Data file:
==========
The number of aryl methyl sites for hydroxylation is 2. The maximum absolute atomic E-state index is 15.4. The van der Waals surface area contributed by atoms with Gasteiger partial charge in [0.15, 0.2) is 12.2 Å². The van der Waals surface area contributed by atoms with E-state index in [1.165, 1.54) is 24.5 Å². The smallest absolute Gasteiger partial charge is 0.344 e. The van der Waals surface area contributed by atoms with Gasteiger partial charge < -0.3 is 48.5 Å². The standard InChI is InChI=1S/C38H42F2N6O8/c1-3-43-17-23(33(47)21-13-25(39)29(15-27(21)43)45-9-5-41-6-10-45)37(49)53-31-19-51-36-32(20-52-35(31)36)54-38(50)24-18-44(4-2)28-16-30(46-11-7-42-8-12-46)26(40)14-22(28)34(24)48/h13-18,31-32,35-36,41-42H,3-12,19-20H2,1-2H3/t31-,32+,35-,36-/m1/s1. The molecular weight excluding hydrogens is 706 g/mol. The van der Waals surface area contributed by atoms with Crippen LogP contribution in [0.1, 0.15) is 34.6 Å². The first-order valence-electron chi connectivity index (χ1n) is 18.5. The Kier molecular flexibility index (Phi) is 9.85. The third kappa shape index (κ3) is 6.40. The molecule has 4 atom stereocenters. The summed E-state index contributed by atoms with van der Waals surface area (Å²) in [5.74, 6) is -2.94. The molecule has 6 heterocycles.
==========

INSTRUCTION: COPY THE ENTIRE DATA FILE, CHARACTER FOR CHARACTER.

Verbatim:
The number of aryl methyl sites for hydroxylation is 2. The maximum absolute atomic E-state index is 15.4. The van der Waals surface area contributed by atoms with Gasteiger partial charge in [0.15, 0.2) is 12.2 Å². The van der Waals surface area contributed by atoms with E-state index in [1.165, 1.54) is 24.5 Å². The smallest absolute Gasteiger partial charge is 0.344 e. The van der Waals surface area contributed by atoms with Gasteiger partial charge < -0.3 is 48.5 Å². The standard InChI is InChI=1S/C38H42F2N6O8/c1-3-43-17-23(33(47)21-13-25(39)29(15-27(21)43)45-9-5-41-6-10-45)37(49)53-31-19-51-36-32(20-52-35(31)36)54-38(50)24-18-44(4-2)28-16-30(46-11-7-42-8-12-46)26(40)14-22(28)34(24)48/h13-18,31-32,35-36,41-42H,3-12,19-20H2,1-2H3/t31-,32+,35-,36-/m1/s1. The molecular weight excluding hydrogens is 706 g/mol. The van der Waals surface area contributed by atoms with Crippen LogP contribution in [0.1, 0.15) is 34.6 Å². The first-order valence-electron chi connectivity index (χ1n) is 18.5. The Kier molecular flexibility index (Phi) is 9.85. The third kappa shape index (κ3) is 6.40. The molecule has 4 atom stereocenters. The summed E-state index contributed by atoms with van der Waals surface area (Å²) in [5.74, 6) is -2.94. The molecule has 6 heterocycles.